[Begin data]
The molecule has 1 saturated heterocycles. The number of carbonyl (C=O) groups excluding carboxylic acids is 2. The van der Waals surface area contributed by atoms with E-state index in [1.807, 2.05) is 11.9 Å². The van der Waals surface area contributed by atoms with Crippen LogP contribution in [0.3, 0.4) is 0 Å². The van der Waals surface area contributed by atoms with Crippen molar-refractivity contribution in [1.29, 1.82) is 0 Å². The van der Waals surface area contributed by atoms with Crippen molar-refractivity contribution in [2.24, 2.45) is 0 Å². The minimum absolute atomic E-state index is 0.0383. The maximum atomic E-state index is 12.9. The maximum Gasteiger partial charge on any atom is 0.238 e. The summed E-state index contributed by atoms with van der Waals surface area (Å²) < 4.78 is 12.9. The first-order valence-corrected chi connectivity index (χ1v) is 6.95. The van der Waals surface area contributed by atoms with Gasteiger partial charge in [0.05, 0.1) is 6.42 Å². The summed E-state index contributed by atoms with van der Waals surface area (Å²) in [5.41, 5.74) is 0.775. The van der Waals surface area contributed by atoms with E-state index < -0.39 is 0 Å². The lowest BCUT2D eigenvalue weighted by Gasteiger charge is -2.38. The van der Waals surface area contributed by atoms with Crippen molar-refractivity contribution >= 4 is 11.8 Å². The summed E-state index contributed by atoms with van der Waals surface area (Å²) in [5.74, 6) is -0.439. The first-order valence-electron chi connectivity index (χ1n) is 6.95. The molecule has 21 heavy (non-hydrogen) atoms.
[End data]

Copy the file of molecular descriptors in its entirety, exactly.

The molecule has 1 saturated heterocycles. The number of carbonyl (C=O) groups excluding carboxylic acids is 2. The van der Waals surface area contributed by atoms with E-state index in [1.807, 2.05) is 11.9 Å². The van der Waals surface area contributed by atoms with Crippen LogP contribution in [0.3, 0.4) is 0 Å². The van der Waals surface area contributed by atoms with Crippen molar-refractivity contribution in [1.29, 1.82) is 0 Å². The van der Waals surface area contributed by atoms with Crippen molar-refractivity contribution in [2.24, 2.45) is 0 Å². The minimum absolute atomic E-state index is 0.0383. The maximum atomic E-state index is 12.9. The maximum Gasteiger partial charge on any atom is 0.238 e. The summed E-state index contributed by atoms with van der Waals surface area (Å²) < 4.78 is 12.9. The first-order valence-corrected chi connectivity index (χ1v) is 6.95. The van der Waals surface area contributed by atoms with Gasteiger partial charge in [0.05, 0.1) is 6.42 Å². The summed E-state index contributed by atoms with van der Waals surface area (Å²) in [5.41, 5.74) is 0.775. The van der Waals surface area contributed by atoms with E-state index < -0.39 is 0 Å². The lowest BCUT2D eigenvalue weighted by Gasteiger charge is -2.38. The van der Waals surface area contributed by atoms with Crippen molar-refractivity contribution >= 4 is 11.8 Å². The summed E-state index contributed by atoms with van der Waals surface area (Å²) in [5.74, 6) is -0.439. The first-order valence-electron chi connectivity index (χ1n) is 6.95. The molecule has 21 heavy (non-hydrogen) atoms.